Carl Gustav Jung (26 July 1875 – 6 June 1961) was a Swiss psychiatrist, an influential thinker and the founder of Analytical Psychology. Jung is often considered the first modern psychologist to state that the human psyche is "by nature religious" and to explore it in depth. Though not the first to analyze dreams, he has become perhaps one of the most well known pioneers in the field of dream analysis. Unlike Freud et al. he was a self-described natural scientist, not a theoretical psychologist. For Jung this salient distinction revolved around his initial process of deep observation followed by categorizations rather than the reverse process of imagining what categories exist and then proceeding to seek for proof of and then discover that one was correct, always correct. While he was a fully involved and practicing clinician, much of his life's work was spent exploring tangential areas, including Eastern and Western philosophy, alchemy, astrology, and sociology, as well as literature and the arts; all of which were extremely productive in regard to the symbols and processes of the human psyche, found in dreams and other entries to the unconscious.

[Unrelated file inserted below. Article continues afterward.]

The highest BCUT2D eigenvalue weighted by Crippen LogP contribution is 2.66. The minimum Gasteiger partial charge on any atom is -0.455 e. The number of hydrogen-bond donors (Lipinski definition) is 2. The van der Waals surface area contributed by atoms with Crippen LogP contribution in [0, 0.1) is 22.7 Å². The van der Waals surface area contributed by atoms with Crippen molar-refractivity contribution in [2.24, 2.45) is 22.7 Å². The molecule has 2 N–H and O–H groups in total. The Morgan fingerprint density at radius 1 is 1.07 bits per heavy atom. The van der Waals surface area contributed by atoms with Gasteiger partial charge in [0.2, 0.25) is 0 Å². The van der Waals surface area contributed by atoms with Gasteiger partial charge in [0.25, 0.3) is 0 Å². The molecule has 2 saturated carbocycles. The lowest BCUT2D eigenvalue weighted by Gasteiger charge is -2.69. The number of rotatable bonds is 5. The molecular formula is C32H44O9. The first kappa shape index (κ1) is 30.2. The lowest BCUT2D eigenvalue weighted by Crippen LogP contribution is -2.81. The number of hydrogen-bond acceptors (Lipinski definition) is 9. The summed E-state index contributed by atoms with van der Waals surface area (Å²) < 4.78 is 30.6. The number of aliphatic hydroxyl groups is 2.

He considered the process of individuation necessary for a person to become whole. This is a psychological process of integrating the opposites including the conscious with the unconscious while still maintaining their relative autonomy. Individuation was the central concept of analytical psychology.
Some Jungian ideas are routinely discussed in the introductory psychology course curricula of major universities, and although rarely covered by higher-level course work, his ideas are discussed further in a broad range of humanities. Many pioneering psychological concepts were originally proposed by Jung, including the Archetype, the Collective Unconscious, the Complex, and synchronicity. A popular psychometric instrument, the Myers-Briggs Type Indicator (MBTI), has been principally developed from Jung's theories.